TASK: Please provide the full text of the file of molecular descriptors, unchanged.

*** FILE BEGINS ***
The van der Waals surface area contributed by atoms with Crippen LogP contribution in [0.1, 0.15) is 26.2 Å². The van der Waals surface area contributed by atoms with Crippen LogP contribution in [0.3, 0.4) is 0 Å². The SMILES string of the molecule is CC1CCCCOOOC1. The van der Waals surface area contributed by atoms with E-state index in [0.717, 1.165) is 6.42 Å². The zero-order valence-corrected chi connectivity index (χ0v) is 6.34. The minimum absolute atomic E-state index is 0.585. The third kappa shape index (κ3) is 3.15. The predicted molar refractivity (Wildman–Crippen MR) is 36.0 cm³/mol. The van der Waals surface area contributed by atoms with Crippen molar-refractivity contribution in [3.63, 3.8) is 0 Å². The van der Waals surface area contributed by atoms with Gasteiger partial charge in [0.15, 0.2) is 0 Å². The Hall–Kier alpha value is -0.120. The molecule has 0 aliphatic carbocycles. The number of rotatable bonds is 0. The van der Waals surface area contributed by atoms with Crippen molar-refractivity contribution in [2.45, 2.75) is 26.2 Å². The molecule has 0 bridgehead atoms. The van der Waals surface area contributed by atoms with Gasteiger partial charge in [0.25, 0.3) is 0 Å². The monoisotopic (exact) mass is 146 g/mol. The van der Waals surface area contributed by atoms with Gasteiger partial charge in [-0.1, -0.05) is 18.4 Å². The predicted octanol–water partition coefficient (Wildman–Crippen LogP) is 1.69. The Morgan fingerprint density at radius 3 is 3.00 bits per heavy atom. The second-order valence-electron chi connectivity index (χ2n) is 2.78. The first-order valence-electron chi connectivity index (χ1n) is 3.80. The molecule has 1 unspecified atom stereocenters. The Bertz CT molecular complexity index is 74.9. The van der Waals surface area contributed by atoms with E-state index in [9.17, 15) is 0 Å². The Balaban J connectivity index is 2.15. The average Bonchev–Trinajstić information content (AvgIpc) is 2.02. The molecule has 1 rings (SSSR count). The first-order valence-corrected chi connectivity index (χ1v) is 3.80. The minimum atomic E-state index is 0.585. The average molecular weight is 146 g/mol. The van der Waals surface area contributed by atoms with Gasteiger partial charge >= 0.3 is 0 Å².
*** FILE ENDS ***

The van der Waals surface area contributed by atoms with Crippen LogP contribution in [0.1, 0.15) is 26.2 Å². The van der Waals surface area contributed by atoms with Crippen LogP contribution in [0.3, 0.4) is 0 Å². The SMILES string of the molecule is CC1CCCCOOOC1. The van der Waals surface area contributed by atoms with E-state index in [0.717, 1.165) is 6.42 Å². The zero-order valence-corrected chi connectivity index (χ0v) is 6.34. The minimum absolute atomic E-state index is 0.585. The third kappa shape index (κ3) is 3.15. The predicted molar refractivity (Wildman–Crippen MR) is 36.0 cm³/mol. The van der Waals surface area contributed by atoms with Crippen molar-refractivity contribution in [3.63, 3.8) is 0 Å². The van der Waals surface area contributed by atoms with Gasteiger partial charge in [0.15, 0.2) is 0 Å². The Hall–Kier alpha value is -0.120. The molecule has 0 aliphatic carbocycles. The number of rotatable bonds is 0. The van der Waals surface area contributed by atoms with Crippen molar-refractivity contribution in [2.45, 2.75) is 26.2 Å². The molecule has 0 bridgehead atoms. The van der Waals surface area contributed by atoms with Gasteiger partial charge in [0.25, 0.3) is 0 Å². The monoisotopic (exact) mass is 146 g/mol. The van der Waals surface area contributed by atoms with Gasteiger partial charge in [-0.1, -0.05) is 18.4 Å². The predicted octanol–water partition coefficient (Wildman–Crippen LogP) is 1.69. The Morgan fingerprint density at radius 3 is 3.00 bits per heavy atom. The second-order valence-electron chi connectivity index (χ2n) is 2.78. The first-order valence-electron chi connectivity index (χ1n) is 3.80. The molecule has 1 unspecified atom stereocenters. The Bertz CT molecular complexity index is 74.9. The van der Waals surface area contributed by atoms with E-state index in [9.17, 15) is 0 Å². The Balaban J connectivity index is 2.15. The average Bonchev–Trinajstić information content (AvgIpc) is 2.02. The molecule has 1 rings (SSSR count). The first-order valence-corrected chi connectivity index (χ1v) is 3.80. The minimum atomic E-state index is 0.585. The average molecular weight is 146 g/mol. The van der Waals surface area contributed by atoms with Gasteiger partial charge >= 0.3 is 0 Å².